>might imagine.
>Linda and Lucie naively began trying identify the standouts that can always
>be located in an older iris planting -- Batik, for instance. Immortality.
>We took dozens of photos, spent days looking up checklists and finally
>realized the only sensible course was to dump out everything and start
>anew. We did this over two years. We emptied one bed last year, the other
>this year. And we hauled in truckloads of municipal compost to improve the
>soil. The compost was donated by our local municipal contractor. The
>tilling was done by convict labor. The club allocated $500 to purchase
>materials and rhizomes, and we took up donations to buy the plaques. I
>forget what they cost, but it was a pretty penny. The Secretary of State
>poured the footings for us and did all the installment -- all for free.
>Now we know the name and particulars of every one of our irises, many of
>which were purchased from Sutton's and Woodland Iris Gardens, of this list.
>We have made an attempt to add the creations of our state's hybridizers,
>too, buying cultivars from local growers Mark Grumbine and Len Michel and
>accepting donations from members who were on-their-honor-certain they had
>the right plant (always a risk).
>You ask:
>>I have never grown bearded iris and was interested in how some of them at
>>the Capitol were planted on little hills.  I know they like good drainage,
>>but what happens when the rhizomes get longer?
>You noticed those are concrete planters holding our beds, and they are
>surrounded by sidewalks, which have footings. Underground sprinklers line
>the inside of those concrete walls, and sometimes they leak. Although our
>amendments improved drainage, it's still not marvelous, and we've found
>planting on mounds cuts losses. The mounds settle a lot by spring. The
>rhizomes tend to burrow as they make roots, and the ultimate level comes
>out just about right.
>As for increases growing over the side of mounds, we dig out these plants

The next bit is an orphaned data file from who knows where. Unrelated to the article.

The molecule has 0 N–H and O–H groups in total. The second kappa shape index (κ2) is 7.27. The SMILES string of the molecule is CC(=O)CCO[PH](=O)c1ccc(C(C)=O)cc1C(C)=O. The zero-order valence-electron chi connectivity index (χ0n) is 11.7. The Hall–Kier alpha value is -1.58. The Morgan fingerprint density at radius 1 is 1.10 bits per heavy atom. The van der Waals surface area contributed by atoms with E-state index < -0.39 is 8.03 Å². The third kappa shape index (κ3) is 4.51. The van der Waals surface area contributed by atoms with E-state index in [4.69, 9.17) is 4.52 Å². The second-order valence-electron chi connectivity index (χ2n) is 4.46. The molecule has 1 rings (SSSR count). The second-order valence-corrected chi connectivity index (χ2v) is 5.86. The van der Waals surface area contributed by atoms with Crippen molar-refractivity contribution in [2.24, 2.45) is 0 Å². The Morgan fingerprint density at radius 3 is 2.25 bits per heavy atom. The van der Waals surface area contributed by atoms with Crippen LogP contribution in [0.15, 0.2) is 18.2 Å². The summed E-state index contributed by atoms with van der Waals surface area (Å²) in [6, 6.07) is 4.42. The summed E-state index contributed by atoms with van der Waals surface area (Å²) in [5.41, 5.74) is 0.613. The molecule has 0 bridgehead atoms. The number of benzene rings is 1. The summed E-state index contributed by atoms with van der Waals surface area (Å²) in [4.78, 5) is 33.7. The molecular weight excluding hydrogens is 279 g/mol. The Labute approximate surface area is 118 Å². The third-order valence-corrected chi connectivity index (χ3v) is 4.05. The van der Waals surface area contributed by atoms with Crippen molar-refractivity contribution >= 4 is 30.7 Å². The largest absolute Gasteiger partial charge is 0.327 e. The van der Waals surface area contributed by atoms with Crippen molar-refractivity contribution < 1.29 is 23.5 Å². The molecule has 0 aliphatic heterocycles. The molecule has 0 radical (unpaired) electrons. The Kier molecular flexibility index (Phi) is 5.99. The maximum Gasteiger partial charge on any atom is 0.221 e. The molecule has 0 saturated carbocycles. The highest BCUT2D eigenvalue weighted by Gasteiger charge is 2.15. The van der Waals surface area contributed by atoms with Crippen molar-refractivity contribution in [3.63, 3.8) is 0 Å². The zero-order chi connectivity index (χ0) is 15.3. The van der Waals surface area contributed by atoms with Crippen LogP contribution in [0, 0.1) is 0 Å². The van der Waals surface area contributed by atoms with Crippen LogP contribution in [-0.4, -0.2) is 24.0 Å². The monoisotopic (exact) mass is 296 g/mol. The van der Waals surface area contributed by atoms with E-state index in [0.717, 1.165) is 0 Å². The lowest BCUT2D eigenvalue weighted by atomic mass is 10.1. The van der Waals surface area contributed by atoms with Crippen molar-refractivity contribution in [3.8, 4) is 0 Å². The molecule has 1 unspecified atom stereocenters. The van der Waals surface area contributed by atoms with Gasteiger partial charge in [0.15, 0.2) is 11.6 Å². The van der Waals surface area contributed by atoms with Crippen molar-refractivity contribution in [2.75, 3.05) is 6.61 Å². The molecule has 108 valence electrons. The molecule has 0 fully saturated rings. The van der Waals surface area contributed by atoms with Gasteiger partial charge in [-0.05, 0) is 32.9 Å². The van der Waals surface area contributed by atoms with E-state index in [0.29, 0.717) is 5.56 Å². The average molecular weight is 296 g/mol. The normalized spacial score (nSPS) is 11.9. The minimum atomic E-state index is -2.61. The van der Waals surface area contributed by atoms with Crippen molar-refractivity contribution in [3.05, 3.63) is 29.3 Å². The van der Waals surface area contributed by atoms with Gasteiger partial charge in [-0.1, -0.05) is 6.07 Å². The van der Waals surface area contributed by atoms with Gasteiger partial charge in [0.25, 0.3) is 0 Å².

>every year, placing back five rhizomes for next year's display. When we
>haven't lifted two-year clumps to separate them, the next year's growth has
>been so massive we've seen too much fungus and leaf spot.
>>Do you find that your planting at the Capitol brings you new members?
>Umm, in Lucie Burley's iris society, everything brings in new members.
>Standing in line at the grocery store is a recruitment opportunity.
>We think our presence in the beds is better advertising than the beds
>themselves. We all talk to passers-by compulsively. But the beds allow us
>an annual shot at TV coverage and newspaper wild-art photos in spring.
>Lucie has us carry membership blanks on work crew days.
>>I guess it was
>>designed not only to look good but also to discourage those who might want
>>a souvenir.  Do you lose irises that way?
>We've only lost one plant in two years to theft. SUNSHINE BOY was ripped
>out in bloom, leaving his little roots poking out of the ground. We also
>wonder if vandals sometimes rearrange our namestakes. So we doublecheck

>them using our maps.
>Our plans include involving the membership in selecting newer cultivars to
>replace those that don't seem to like their location or plants that look
>too much like everything else or plants that we all decide are pug-ugly or
>smart-alecky plants with bad attitudes. We'll ask members to vote.
>We're toying with rewarding our hard workers with some sort of perk. We
>don't know what yet.
>We want to use the third Saturday session to involve youth members ... but
>we have none so far. Well, we have one, but she can't walk.
>And we're working with the state capitol groundskeeper (our new best
>friend!) to add a bit of off-season spot color with companion plantings,
>perhaps pansies in the winter.
>This April for the re-dedication of the beds and our 400-pound plaques, I
>wrote a history sketch which follows in another post.
>Little Rock, Arkansas, USDA Zone 7b
>257 feet above sea level,
>average rainfall about 50 inches (more than 60" in '97)
>average relative humidity (at 6 a.m.) 84%.
>moderate winters, hot summers ... but lots of seesaw action in all seasons